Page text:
Tomie Balogun is an investment expert and author. A recognized speaker who has been invited to speak in multiple organisations and universities in Africa
She is on a mission is to help millennials learn how to invest correctly, and is a big advocate of investing in small businesses to help them grow. “One of the key things I see is that people take a lot of money out of the country to spend; the money is in the hands of a few.
The best way to do it was by investing with others. She joined an investment club as the best way to invest in others.
An investment club is a group of people who come together to pool their resources and then invest it in assets or business projects.
“When there’s talk about investing, many people think you have to be rich to do it,so they’ll start to do so once they have money,” she said. She believes that investing is not only for the rich, and it is a long-term strategy to creating wealth.
“People want to get rich in 2 or 5 years but if you look at stories of truly successful people, they built over decades,” she says. “I often ask, how much do you need to live a good life? People say billions. There’s a false sense that we need so much, but we don’t need it. Hoarding money is scarcity thinking. You don’t need to pile and stash. Get clarity on what your why is, and what you need to have a good life.” Tomie emphasizes that investment is a process—one that requires discipline and commitment. “Start with your why. Then take steps towards checking your expenses and investing,” Tomie advises. “Take baby steps. There are mutual funds you can start with N2,000; then add to consistently. When it grows, you can take it out and put in other things. If you put your money in a business and see it grow and be sustained for decades, that’s a legacy. That’s enough. Investment is not a product. It’s a plan; a path to a destination.”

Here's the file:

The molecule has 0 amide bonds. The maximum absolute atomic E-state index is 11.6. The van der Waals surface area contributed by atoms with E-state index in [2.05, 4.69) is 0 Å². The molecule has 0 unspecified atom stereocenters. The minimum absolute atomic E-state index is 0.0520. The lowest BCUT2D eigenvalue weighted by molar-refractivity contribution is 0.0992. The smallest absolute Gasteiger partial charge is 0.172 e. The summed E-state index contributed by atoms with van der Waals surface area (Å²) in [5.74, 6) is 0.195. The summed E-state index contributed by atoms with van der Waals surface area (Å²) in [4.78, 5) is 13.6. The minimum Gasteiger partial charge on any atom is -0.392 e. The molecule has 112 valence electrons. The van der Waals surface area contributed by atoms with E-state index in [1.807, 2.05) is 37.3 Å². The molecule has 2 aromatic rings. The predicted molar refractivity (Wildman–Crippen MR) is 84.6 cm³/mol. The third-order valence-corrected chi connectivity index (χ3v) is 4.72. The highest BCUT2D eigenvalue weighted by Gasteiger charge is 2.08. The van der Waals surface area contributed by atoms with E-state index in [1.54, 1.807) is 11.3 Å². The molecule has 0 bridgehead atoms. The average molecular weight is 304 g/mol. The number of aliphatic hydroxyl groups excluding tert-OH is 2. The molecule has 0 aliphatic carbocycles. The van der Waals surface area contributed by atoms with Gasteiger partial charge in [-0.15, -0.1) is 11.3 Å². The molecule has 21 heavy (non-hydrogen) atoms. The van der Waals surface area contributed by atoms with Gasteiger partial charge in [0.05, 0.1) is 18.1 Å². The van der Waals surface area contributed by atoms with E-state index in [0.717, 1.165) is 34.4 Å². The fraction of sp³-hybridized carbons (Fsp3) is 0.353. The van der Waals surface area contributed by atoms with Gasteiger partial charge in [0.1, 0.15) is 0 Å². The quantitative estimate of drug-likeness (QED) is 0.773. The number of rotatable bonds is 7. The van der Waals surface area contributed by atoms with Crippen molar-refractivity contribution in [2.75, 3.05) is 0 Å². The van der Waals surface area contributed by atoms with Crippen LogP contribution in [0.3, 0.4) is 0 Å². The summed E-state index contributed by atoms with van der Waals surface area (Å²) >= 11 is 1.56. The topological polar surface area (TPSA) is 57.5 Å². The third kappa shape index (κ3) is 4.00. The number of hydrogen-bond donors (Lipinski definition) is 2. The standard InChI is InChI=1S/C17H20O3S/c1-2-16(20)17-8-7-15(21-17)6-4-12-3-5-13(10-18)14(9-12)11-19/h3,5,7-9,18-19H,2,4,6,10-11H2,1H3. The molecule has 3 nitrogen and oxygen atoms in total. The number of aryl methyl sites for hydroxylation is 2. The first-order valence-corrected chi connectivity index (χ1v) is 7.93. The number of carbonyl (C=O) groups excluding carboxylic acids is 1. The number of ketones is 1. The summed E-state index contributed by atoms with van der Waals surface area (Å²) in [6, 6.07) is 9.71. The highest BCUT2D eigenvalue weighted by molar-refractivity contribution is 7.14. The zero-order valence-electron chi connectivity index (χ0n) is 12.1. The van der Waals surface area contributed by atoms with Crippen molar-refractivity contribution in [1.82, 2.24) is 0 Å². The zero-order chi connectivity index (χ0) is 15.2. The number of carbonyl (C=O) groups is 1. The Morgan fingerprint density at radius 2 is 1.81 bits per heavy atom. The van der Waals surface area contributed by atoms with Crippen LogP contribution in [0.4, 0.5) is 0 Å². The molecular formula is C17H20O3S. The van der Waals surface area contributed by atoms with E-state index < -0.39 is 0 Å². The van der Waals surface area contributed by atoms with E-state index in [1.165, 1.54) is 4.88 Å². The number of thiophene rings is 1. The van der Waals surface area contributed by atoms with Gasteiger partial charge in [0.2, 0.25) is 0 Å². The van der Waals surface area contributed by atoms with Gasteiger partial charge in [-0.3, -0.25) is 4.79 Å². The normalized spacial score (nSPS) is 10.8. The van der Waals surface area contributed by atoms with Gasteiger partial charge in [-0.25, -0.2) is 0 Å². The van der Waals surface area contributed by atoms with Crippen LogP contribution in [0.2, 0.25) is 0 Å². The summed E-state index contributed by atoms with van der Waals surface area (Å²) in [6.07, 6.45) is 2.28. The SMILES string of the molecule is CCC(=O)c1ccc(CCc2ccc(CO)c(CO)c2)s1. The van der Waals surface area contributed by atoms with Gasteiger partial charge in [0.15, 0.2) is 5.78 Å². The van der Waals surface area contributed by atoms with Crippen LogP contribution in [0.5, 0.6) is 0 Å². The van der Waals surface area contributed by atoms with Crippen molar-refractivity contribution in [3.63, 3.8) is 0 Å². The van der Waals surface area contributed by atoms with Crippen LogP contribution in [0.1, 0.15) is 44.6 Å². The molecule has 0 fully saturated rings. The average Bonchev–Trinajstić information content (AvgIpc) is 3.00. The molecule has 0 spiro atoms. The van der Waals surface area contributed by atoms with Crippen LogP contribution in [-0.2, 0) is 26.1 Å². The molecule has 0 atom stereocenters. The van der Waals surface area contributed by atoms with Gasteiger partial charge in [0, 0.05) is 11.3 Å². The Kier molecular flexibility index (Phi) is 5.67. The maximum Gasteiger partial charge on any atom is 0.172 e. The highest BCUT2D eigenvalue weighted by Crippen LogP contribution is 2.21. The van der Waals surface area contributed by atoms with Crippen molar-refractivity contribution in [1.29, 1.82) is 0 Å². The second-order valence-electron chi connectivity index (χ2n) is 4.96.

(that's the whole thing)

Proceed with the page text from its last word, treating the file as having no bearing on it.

“I find that there are many people who have been working for years, yet have no financial security. So they can’t just quit to do an MBA, or even quit because they’re in an unhealthy work environment,” she says as she makes a case for investing. “In the end, the real thing most of us need is the freedom to make choices. Investing allows you to do that. I never want to feel stuck, and that is why I invest. It’s not about piling billions of money in an account. It’s putting your money to work.”
With her wealth of experience Tomie insists that she is still on a journey. “I can’t say I’m totally free, but I’ve learnt that investment is long-term,” she says. “My story has evolved a lot from starting an investment club to stepping out of paid employment. It has given me freedom to make choices.”
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